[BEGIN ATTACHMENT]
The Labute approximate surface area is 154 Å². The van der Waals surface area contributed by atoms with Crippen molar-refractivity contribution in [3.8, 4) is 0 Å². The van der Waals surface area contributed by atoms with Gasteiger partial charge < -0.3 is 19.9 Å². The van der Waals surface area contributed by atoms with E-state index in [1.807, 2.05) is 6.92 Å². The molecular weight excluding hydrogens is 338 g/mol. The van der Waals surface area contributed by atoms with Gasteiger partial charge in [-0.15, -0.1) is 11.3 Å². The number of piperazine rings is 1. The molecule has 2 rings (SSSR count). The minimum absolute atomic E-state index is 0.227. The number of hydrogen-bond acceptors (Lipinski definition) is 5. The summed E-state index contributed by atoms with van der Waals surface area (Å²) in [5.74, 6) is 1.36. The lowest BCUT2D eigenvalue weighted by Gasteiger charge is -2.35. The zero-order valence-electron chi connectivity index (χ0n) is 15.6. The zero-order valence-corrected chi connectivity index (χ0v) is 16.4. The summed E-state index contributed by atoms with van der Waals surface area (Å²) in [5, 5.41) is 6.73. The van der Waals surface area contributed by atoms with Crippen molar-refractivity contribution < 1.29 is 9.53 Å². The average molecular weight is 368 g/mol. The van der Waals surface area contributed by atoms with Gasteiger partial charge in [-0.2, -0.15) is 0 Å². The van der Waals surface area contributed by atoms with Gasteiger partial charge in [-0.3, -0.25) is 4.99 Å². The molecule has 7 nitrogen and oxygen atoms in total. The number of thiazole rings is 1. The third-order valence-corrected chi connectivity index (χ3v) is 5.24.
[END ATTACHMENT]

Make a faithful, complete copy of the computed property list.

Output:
The Labute approximate surface area is 154 Å². The van der Waals surface area contributed by atoms with Crippen molar-refractivity contribution in [3.8, 4) is 0 Å². The van der Waals surface area contributed by atoms with Gasteiger partial charge < -0.3 is 19.9 Å². The van der Waals surface area contributed by atoms with E-state index in [1.807, 2.05) is 6.92 Å². The molecular weight excluding hydrogens is 338 g/mol. The van der Waals surface area contributed by atoms with Gasteiger partial charge in [-0.15, -0.1) is 11.3 Å². The number of piperazine rings is 1. The molecule has 2 rings (SSSR count). The minimum absolute atomic E-state index is 0.227. The number of hydrogen-bond acceptors (Lipinski definition) is 5. The summed E-state index contributed by atoms with van der Waals surface area (Å²) in [5.74, 6) is 1.36. The lowest BCUT2D eigenvalue weighted by Gasteiger charge is -2.35. The zero-order valence-electron chi connectivity index (χ0n) is 15.6. The zero-order valence-corrected chi connectivity index (χ0v) is 16.4. The summed E-state index contributed by atoms with van der Waals surface area (Å²) in [5, 5.41) is 6.73. The van der Waals surface area contributed by atoms with Crippen molar-refractivity contribution < 1.29 is 9.53 Å². The average molecular weight is 368 g/mol. The van der Waals surface area contributed by atoms with Gasteiger partial charge in [-0.2, -0.15) is 0 Å². The van der Waals surface area contributed by atoms with Gasteiger partial charge in [-0.3, -0.25) is 4.99 Å². The molecule has 7 nitrogen and oxygen atoms in total. The number of thiazole rings is 1. The third-order valence-corrected chi connectivity index (χ3v) is 5.24.